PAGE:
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A new record: Federal Court orders A$26.5m penalty against company for breaches of the Australian Consumer Law

An upward trend in penalties being ordered by courts for breaches of the Australian Consumer Law seems to be emerging, following the Federal Court of Australia’s recent order for a record $26.5 million penalty against vocational training provider, Empower. 

The decision in Australian Competition and Consumer Commission v Cornerstone Investment Aust Pty Ltd (in liq) (No 5) [2019] FCA 1544 (Empower decision) confirms that if they did before, companies can no longer consider penalties for consumer law breaches the cost of doing business.


Since increases to the maximum penalties for breaches of the Australian Consumer Law (ACL) came into effect in September 2018, the approach taken by the Federal Court to penalty awards has been watched closely. The increases followed sentiment amongst the public, Australian regulators and the legal community that penalties needed to be high enough to impact a company financially, relative to its size, and ensure that penalties were not simply seen as the ‘cost of doing business’.

In late 2018, we saw the Federal Court make the largest pecuniary penalty order against an individual and separately, against a corporation, for breaches of the ACL, at that time. Less than 12 months on, the Empower decision marks a new record, with a penalty order made against the company of more than double the previous high water mark. 

Background of the case 

The Australian Competition and Consumer Commission (ACCC) brought proceedings in the Federal Court of Australia against vocational training provider Cornerstone Investment Aust Pty Ltd (in liq) trading as Empower (Empower). 

The ACCC alleged that Empower had contravened the ACL (being Schedule 2 to the Competition and Consumer Act 2010 (Cth) (CCA)) in respect of their recruitment and enrolment practices for their online vocational education and training (VET) courses. Only 42 of the over 4,000 consumers enrolled in its VET courses completed their course. The ACCC argued that Empower:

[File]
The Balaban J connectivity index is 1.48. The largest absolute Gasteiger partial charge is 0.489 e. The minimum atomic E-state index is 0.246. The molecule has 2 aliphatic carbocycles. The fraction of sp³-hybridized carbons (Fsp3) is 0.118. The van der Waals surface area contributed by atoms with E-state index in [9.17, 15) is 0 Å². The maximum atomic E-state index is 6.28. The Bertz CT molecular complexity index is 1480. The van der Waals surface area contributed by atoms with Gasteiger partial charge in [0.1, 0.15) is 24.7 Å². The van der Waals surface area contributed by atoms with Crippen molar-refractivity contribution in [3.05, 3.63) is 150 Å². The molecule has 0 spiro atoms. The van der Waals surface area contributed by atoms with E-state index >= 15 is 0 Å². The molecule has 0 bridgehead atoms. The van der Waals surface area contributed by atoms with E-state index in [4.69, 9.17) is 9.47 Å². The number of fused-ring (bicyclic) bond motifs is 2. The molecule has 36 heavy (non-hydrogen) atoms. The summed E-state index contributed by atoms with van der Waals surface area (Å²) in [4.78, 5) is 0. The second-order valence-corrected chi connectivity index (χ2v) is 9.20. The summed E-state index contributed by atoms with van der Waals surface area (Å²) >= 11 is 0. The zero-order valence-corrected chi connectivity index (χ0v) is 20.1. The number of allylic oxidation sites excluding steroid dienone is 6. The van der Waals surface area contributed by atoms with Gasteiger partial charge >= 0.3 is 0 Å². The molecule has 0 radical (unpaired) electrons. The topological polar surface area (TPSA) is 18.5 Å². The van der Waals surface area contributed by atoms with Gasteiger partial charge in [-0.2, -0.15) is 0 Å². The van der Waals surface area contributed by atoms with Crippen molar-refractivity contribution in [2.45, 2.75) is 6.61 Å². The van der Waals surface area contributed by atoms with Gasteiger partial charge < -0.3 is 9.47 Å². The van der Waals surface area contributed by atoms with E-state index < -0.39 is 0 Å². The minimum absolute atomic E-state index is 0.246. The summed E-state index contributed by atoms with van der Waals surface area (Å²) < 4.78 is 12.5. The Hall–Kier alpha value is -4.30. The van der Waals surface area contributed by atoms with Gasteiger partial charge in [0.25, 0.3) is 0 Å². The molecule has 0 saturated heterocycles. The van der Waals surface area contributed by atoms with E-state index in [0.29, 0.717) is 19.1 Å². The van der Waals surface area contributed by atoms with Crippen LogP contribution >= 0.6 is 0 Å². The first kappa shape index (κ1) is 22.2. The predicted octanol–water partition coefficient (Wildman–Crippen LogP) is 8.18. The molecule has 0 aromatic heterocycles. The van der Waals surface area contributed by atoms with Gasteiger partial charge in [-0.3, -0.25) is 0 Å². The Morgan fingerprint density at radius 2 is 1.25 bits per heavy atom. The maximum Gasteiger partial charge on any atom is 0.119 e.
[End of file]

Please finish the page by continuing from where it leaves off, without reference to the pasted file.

• took advantage of its superior bargaining position relative to students, including vulnerable consumers;
  • used undue influence and unfair tactics to encourage students to enrol in Empower’s VET courses, including offering inducements such as laptops;
  • failed to adequately disclose information to students about the nature of Empower’s courses, including that all study was to be undertaken by way of an online learning platform;
  • failed to adequately disclose to students the nature of their obligations if they received governmental VET FEE-HELP assistance, including that they would incur a debt to the Commonwealth;
  • enrolled students in courses that were not suitable for them having regard to their limited formal education and limited reading, writing and computer skills; and
  • enrolled students in courses for financial gain in circumstances in which the consumers incurred a debt regardless of whether they were capable of undertaking or completing the course.

The ACCC alleged that Empower’s conduct was unconscionable in contravention of s 21 of the ACL, and that it had made false or misleading representations in breach of ss 29(1)(g) and 29(1)(i) of the ACL. The ACCC also claimed that Empower had breached the provisions of the ACL relating to unsolicited consumer agreements (namely ss 74, 75, 76, 78 and 79). The ACCC sought declarations, pecuniary penalties, a consumer redress order, compensatory orders and costs.

Had Empower contravened the ACL?

On 19 September 2018, the Court determined that Empower had contravened the provisions of the ACL alleged by the ACCC (see Australian Competition and Consumer Commission v Cornerstone Investment Aust Pty Ltd (in liq) (No 4) [2018] FCA 1408).